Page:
The opinion of the court was delivered by: Honorable Paul A. Crotty, United States District Judge
On November 5, 2009, Shamiyah Brummell commenced this action, pro se, under 42 U.S.C. § 1983, alleging that she was subjected to an unlawful strip search on October 28, 2009 at the Otis Bantum Correctional Center ("OBCC") at Rikers Island. The defendants named in the complaint are (1) Daniel Stewart ("Stewart"), identified as the Commissioner of the Department of Correction; (2) Juan Quinones ("Quinones"), the OBCC Warden; (3) an OBCC correction officer identified as "C.O. Jackson" ("Jackson"); and (4) the City of New York ("City").
On January 4, 2010, this Court referred the general pretrial matters and dispositive motions in the case to Magistrate Judge Frank Maas. (Dkt. 3.) Defendants have moved to dismiss Brummell's claims under Fed. R. Civ. P. 12(b)(6) for failure to state a legal claim. Brummell has not submitted any papers in opposition. On March 24, 2011, Magistrate Judge Maas issued a Report & Recommendation ("R&R") recommending that the Court dismiss Brummell's complaint. The R&R provided fourteen days for written objections, pursuant to 28 U.S.C. § 636(b)(1) and Fed. R. Civ. P. 72(b). No objections have been filed. For the reasons that follow, the Court ADOPTS the R&R in full and DISMISSES Brummell's petition.
According to the complaint, on or about October 28, 2009, at approximately 11:00 a.m., Brummell and several other detainees were seated on their beds in the lower housing area of the OBCC. (Compl. 2-3). After Jackson entered, she and other officers directed the detainees to "stand up by [their] beds and strip naked." (Id. at 3). The detainees then were told to "walk to the dayroom, put on [their] clothes and face the wall." (Id.). As a result of this incident, Brummell claims to have suffered "mental anguish[, an] anxiety attack[,] embarrass[ment] [and] severe depression." (Id.).
Brummell filed a grievance at the OBCC, but her claim was rejected as nongrievable. (Id. at 3-4). She commenced this action a few days later, seeking injunctive relief and $1 million in compensatory and punitive damages. (Id. at 1, 5). On August 30, 2010, Quinones, Stewart, and the City moved to dismiss the complaint for failure to state a legal claim, (Dkt. 11), and on September 10, 2010, Stewart filed his own motion to dismiss. (Dkt. 13).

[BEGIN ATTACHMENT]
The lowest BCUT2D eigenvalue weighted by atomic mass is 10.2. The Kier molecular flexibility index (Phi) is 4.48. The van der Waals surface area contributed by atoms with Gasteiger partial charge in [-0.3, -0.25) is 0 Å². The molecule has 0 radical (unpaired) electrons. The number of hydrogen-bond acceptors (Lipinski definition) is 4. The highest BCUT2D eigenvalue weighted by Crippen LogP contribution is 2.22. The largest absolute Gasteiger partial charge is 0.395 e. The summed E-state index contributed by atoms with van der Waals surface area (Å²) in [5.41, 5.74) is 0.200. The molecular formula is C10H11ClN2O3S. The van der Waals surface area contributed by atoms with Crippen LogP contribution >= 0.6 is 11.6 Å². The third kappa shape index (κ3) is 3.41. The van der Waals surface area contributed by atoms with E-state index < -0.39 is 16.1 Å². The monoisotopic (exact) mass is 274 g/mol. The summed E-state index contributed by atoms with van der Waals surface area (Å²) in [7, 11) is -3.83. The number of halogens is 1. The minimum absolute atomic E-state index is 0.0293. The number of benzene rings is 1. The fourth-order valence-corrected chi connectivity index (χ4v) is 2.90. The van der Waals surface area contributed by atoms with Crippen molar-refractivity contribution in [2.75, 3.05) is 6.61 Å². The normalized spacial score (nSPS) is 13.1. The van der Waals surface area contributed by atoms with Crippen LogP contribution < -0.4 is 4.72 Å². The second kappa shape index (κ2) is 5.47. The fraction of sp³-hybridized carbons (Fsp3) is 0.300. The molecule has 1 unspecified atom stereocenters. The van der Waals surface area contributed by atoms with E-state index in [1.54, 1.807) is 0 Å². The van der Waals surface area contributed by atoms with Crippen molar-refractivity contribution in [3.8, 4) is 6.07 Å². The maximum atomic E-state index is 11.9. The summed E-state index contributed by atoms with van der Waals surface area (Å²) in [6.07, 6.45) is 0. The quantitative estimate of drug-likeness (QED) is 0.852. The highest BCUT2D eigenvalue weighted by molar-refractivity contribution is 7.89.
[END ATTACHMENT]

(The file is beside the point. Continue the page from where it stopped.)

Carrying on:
Magistrate Judge Maas issued his R&R on March 24, 2011, recommending that the Court dismiss the complaint for failure to state sufficient factual allegations.
A district court may "accept, reject, or modify, in whole or in part, the findings or recommendations made by the magistrate judge." 28 U.S.C. § 636(b)(1). "The district court may adopt those portions of the report to which no timely objection has been made, so long as there is no clear error on the face of the record." Feehan v. Feehan, No. 09 Civ. 7016 (DAB), 2011 WL 497776, at *1 (S.D.N.Y. Feb. 10, 2011).
II. Claims Against Stewart
"[I]t is well settled in this Circuit that personal involvement of defendants in alleged constitutional deprivations is a prerequisite to an award of damages under § 1983." Provost v. City of Newburgh, 262 F.3d 146, 154 (2d Cir. 2001) (internal quotations omitted). A plaintiff may establish the personal involvement of a supervisory defendant by showing that the defendant (1) participated directly in the alleged constitutional violation; (2) failed to remedy the wrong after being informed of it by a report or appeal; (3) created, or allowed the continuance of, a policy or custom under which unconstitutional practices occurred; (4) was grossly negligent in supervising the subordinates who committed the wrongful acts; or (5) exhibited deliberate indifference to the rights of inmates by failing to act on information indicating that unconstitutional acts were occurring. Colon v. Coughlin, 58 ...